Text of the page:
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Could we get some clarification here regarding what this forum is for? - Page 2

post #21 of 70
Just got reading here, my middle dd was a 33 weeker but wasn't in NICU. Unusually enough she went home with me 2 days later (I know that's very rare & she really was a 33 weeker, no confusion on dates or anything) but we've had on going medical problems. Actually most of her medical stuff was considered rare so I guess the whole situation kind of fits together, one rare occurance after another. Thankfully the worst of them let up around when she hit 3 (things were rough before then) but there's still issues on going. She just turned 7. I'm guessing there aren't that many on the other end of things in our boat, having a preemie but no NICU.
post #22 of 70
I think anyone who has any experience with preemie or NICU (be it as a parent or a nurse, friend or relative) should be more than welcome here. The types that wouldn't be welcomed are the types that say "My baby didn't have a problem with xyz so why does yours?" when their baby was full term and healthy. I have no problem with mamas of full term healthy babies posting, as long as it's in a respectful manner and as long as it takes into account that preemies/NICU babies are in a different health situation than their babies were, and thus the decisions we make may be different from the norm. I know when my son came early, I changed some of the decisions I'd previously made about my baby's medical care, based on his birth circumstances. I researched everything heavily before making those decisions.

And mamas who had short NICU stays or no NICU stays with their preemies shouldn't feel bad about posting here. You have experience too! There are some here who have very long, hard roads in the NICU, and they can benefit from anyone's support. And there are some who come here with less "iffy" situations, but still scary nonetheless. It doesn't matter if your baby is 24 weeks or 35 weeks - you're still a scared NICU mom, worried about your baby. And when your own baby is in the NICU, your baby is the sickest baby in the world in your mind. I think that's an appropriate feeling to have as a mother! Never be ashamed of it!
post #23 of 70
I agree with all that is said. IMHO if you spent just a few hours in the nicu, you were in a huge nightmare. Even if its less than a lot of people, you still can have huge affects on you.

Bundlefishmama- I remember you from our ddc and I remember during the 10 day duration we were all worried about you and the baby because you didnt post since you couldnt. When I read about the group b strep, my heart started pounding since I saw what could happen with it. I was so relieved when you baby came home. I do know that you would have ptsd from your experience and I was glad to see you here!

I dont have any issues with people lurking or asking questions. My issue is pp coming in who are here just to spit out facts etc. They have no other reason to be here but to say that we cant formula feed, cant leave our babies in the nicu alone, cant give the baby vax, bad girl for the c section, I could go on and on.

I know that the nicu is not a club any parent wanted to be a part of or this is not the birth they planned. Heck, the day Maggie was born "husband coached childbirth" came in the mail . There are some parents here who are living the nightmare as I type and I try to help them anyway possible. I also know we have shared with families who lost the nicu battle and it killed me inside for days.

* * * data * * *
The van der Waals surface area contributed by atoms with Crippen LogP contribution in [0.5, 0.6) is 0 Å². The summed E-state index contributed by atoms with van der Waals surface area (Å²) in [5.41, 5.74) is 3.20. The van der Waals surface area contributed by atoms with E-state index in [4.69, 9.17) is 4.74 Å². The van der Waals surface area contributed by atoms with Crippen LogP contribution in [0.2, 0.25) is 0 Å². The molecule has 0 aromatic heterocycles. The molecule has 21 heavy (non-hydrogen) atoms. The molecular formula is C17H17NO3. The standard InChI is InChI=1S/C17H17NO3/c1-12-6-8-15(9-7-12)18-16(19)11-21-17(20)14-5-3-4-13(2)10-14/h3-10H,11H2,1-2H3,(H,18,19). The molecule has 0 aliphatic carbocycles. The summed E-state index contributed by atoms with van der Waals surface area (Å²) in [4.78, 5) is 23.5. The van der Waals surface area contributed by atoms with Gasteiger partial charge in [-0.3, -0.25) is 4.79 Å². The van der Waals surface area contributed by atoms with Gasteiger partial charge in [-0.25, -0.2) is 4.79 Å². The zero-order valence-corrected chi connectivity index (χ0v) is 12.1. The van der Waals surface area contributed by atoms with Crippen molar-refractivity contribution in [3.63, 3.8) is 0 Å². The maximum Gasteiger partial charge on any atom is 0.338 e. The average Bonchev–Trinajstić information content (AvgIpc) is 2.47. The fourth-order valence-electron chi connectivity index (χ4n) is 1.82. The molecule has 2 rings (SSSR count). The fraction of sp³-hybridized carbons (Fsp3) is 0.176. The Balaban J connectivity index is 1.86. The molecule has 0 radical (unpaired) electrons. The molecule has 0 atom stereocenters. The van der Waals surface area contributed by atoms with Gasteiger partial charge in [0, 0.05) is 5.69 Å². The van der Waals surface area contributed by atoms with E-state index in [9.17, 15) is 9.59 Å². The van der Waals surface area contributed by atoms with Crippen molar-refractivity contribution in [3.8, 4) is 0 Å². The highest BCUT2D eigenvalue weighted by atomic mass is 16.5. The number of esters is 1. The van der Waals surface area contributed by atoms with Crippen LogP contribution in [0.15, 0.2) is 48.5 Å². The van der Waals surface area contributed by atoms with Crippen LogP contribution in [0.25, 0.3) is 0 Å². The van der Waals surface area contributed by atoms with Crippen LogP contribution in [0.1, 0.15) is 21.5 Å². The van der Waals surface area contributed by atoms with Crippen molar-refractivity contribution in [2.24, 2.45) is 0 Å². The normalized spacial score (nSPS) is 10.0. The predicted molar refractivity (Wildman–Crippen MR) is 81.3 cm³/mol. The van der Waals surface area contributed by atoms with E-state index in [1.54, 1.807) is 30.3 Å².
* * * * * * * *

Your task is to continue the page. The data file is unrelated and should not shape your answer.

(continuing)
I have now said to two different pps to leave unless you have real business to be here. This is not a place to reak havoc and post when you feel like it. Theses parents have true issues just like the surviving abuse, loss etc do. I would hope no one would go over there and harass or start this. IF it happens again, do what I do and then just ignore the person. If need be pm the others to do the same.
post #24 of 70
Quote:
Originally Posted by BundleFishMama View Post
We were at Pennsylvania Hospital, CHOP's sister hospital in Center City - I guess the Pennsy NICU is for non-surgical and the CHOP NICU is for surgical, at least that's what I was told - is that right?
Sounds right. My little bundle was transferred there for surgery and was transferred back to her "home" hospital when she was stable and growing (about 2 weeks later). We went back to CHOP after just 10 days and I wouldn't let her be transferred anywhere after that. When they suggested another transfer, I said no and they began her discharge checklist. It seemed like not too many babies were discharged to home from CHOP.

I saw quite a few babies there who did not have surgery but they may have had some other "rare" condition.
post #25 of 70
Quote:
Originally Posted by Amys1st View Post
Bundlefishmama- I remember you from our ddc and I remember during the 10 day duration we were all worried about you and the baby because you didnt post since you couldnt. When I read about the group b strep, my heart started pounding since I saw what could happen with it. I was so relieved when you baby came home. I do know that you would have ptsd from your experience and I was glad to see you here!
Thanks Amy! I remember being so touched when we finally got home and I got online to our ddc and saw that so many mamas had posted wondering if we were OK and what had happened. I had asked my dh to try to get on and post a quick update for me, but I think he was barely keeping it together just taking care of our other kids! If anything at all good came out of that whole experience, my dh now appreciates me a lot more - no more "what do you do all day while I'm at the office working hard" arguments!!

I can imagine how offensive and hurtful it would be for a mama of full-term babies to dictate to you how you should care for your preemie, or seem to judge you for the difficult decisions you've had to make. I can relate a little because I have had people tell me, even after hearing what happened to Andrew, that they would refuse the GBS test during pregnancy and/or refuse prophylactic abx during labor if they were + for it. That they see it as just one more "unnecessary intervention"! It's every mama's right to make her own decision for her baby, but I find that a little insensitive - I want to get involved in some GBS awareness campaigns I've heard about, and some of my friends have implied that I'd be supporting "medicalized childbirth" by doing so Another supposed friend said to me, "You realize now that with your future babies they're going to want to induce you early and completely control your labor to make sure they have enough time to give you extra abx, right? Are you going to agree to that?" She said it in this really cynical tone implying that I've gone over to the dark side or something if I even consider doing anything like that to minimize risk to future babies. I mean, I am all for standing up for your beliefs on childbirth and parenting, but when a true medical problem occurs, which is more important, sticking to your doctrines or doing what's necessary for your baby's health or life?